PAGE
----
Nothing says vacation like a long cruise filled with dancing, drinking and all-you-can-eat buffets. Most people do not board cruise ships with the expectation that they will be injured or killed. However, this happens more frequently than we realize. Since 2005, 448 major cruise ship accidents were reported, according to the World Maritime News. Of those 448 accidents, 66 of those ships ran aground, 79 have crashed into other vessels, and more than 15 have sunk, according to this same study.
With these types of numbers, it’s natural to wonder what duties cruise lines owe to their passengers.
As California weather becomes more favorable to recreational and commercial boaters alike, more and more mariners are returning to the water this month. Unfortunately, not every day on the water turns out as we expect it and fatal accidents occur. Boating accidents can occur when we least expect them, even in the best weather conditions.
The final bell tolled for a 64-year-old fisherman this past week when his 10’ fishing boat capsized near Muir Beach in the San Francisco Bay. A fellow boater made a call to the Coast Guard reporting a capsized fiberglass boat at 11:30 am.
Who is liable for sea accidents?
An experienced diver from Tustin, California set off on the charter diving trip on the Sundiver Express. It was nearly her 1,000th dive, but it turned out to be her last. Now, the family members of the diver lost at sea have filed suit against the Sundiver and the captain who it believes acted negligently that day in failing to add the diver to the passenger roster. Our Los Angeles boat and cruise ship accident attorneys discuss this troubling case and issues of liability surrounding accidents at sea.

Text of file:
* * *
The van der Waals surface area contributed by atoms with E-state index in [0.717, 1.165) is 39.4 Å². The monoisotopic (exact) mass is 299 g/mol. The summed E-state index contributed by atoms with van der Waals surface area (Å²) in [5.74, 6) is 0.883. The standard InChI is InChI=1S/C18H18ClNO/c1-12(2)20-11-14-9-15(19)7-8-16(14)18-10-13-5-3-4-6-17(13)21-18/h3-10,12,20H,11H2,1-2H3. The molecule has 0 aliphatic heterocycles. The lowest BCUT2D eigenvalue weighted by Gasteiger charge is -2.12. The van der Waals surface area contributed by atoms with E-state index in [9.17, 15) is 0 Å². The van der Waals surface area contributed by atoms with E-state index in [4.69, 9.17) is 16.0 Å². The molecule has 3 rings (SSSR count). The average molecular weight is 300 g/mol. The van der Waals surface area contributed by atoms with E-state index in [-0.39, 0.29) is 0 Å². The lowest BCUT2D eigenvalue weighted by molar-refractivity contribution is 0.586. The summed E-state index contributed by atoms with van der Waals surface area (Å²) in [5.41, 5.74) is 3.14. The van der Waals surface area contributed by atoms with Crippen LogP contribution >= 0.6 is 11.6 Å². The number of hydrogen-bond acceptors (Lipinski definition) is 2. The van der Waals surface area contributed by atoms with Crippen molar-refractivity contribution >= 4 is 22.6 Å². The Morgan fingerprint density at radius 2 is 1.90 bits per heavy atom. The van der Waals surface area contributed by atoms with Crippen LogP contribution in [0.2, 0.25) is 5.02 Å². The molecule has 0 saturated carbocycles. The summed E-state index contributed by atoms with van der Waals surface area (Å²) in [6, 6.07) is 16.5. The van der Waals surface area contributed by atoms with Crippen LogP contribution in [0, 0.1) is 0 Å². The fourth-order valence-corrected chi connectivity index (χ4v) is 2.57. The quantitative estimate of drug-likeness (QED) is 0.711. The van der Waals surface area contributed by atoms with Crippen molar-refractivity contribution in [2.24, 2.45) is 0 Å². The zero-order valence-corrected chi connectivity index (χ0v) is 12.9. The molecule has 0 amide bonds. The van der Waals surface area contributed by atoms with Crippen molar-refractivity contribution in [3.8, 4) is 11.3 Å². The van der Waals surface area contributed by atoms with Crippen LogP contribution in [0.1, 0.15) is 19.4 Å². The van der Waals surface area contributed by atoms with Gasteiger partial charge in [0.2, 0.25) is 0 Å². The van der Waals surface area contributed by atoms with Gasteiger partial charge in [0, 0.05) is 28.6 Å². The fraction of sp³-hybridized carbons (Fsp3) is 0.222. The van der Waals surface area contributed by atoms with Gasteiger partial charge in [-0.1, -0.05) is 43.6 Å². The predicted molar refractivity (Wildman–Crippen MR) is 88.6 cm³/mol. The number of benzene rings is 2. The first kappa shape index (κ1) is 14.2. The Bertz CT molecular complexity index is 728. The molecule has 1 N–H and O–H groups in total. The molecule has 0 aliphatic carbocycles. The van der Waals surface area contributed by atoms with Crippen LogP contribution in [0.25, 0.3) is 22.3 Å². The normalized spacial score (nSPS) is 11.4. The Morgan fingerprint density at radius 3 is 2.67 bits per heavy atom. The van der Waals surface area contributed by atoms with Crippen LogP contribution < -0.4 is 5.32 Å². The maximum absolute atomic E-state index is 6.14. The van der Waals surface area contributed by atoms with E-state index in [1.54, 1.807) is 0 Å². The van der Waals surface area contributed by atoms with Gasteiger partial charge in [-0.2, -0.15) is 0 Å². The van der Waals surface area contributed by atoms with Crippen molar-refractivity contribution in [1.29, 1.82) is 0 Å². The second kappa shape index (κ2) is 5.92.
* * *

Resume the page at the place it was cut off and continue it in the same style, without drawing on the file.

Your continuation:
What can you do to protect yourself from boating accidents?
Sailing on San Francisco bay can be exhilarating. As afternoon approaches, winds steadily increase, making it a fun and exciting place for adventure-seeking family and friends. However, without following strict Coast Guard guidelines, boating on the bay can quickly become life threatening.
A group of boaters learned this lesson the hard way recently, when their 34’ Silverton cabin cruiser capsized and sank, leaving 30 people in the water.
When embarking on a fun boating trip, one does not usually anticipate the boat tipping over and being thrown overboard. Three males, age sixty-four, sixty-two, and forty-seven, were recently identified by the Coroner’s Office. They died when their boat overturned on the coast of Santa Catalina Island, in California.
More specifically, the boat tipped over “near Salta Verde Point on the backside of the island.” Seven individuals in total were aboard the boat. The vessel was approximately twenty feet in size. Four individuals were rescued, two of which were seriously hurt.